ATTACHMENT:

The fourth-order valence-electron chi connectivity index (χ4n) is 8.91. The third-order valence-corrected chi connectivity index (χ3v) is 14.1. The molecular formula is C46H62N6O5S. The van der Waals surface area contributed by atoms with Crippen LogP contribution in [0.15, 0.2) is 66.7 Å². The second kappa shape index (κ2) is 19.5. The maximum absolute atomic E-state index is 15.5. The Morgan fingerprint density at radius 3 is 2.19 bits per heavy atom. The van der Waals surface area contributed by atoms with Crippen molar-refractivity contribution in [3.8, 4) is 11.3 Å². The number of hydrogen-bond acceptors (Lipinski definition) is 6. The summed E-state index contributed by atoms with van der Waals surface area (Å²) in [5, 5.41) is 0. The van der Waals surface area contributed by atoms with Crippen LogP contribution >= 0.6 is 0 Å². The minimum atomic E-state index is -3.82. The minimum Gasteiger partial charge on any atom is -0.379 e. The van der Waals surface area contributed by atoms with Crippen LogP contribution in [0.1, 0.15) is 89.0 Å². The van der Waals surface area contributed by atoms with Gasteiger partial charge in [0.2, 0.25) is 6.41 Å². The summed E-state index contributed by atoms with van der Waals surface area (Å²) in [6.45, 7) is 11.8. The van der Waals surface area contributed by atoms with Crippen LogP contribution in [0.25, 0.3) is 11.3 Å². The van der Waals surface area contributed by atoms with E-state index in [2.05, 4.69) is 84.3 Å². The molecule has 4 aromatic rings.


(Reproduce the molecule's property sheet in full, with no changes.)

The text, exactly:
The fourth-order valence-electron chi connectivity index (χ4n) is 8.91. The third-order valence-corrected chi connectivity index (χ3v) is 14.1. The molecular formula is C46H62N6O5S. The van der Waals surface area contributed by atoms with Crippen LogP contribution in [0.15, 0.2) is 66.7 Å². The second kappa shape index (κ2) is 19.5. The maximum absolute atomic E-state index is 15.5. The Morgan fingerprint density at radius 3 is 2.19 bits per heavy atom. The van der Waals surface area contributed by atoms with Crippen molar-refractivity contribution in [3.8, 4) is 11.3 Å². The number of hydrogen-bond acceptors (Lipinski definition) is 6. The summed E-state index contributed by atoms with van der Waals surface area (Å²) in [5, 5.41) is 0. The van der Waals surface area contributed by atoms with Crippen LogP contribution >= 0.6 is 0 Å². The minimum atomic E-state index is -3.82. The minimum Gasteiger partial charge on any atom is -0.379 e. The van der Waals surface area contributed by atoms with Crippen LogP contribution in [0.1, 0.15) is 89.0 Å². The van der Waals surface area contributed by atoms with Gasteiger partial charge in [0.2, 0.25) is 6.41 Å². The summed E-state index contributed by atoms with van der Waals surface area (Å²) in [6.45, 7) is 11.8. The van der Waals surface area contributed by atoms with Crippen LogP contribution in [0.25, 0.3) is 11.3 Å². The van der Waals surface area contributed by atoms with E-state index in [2.05, 4.69) is 84.3 Å². The molecule has 4 aromatic rings.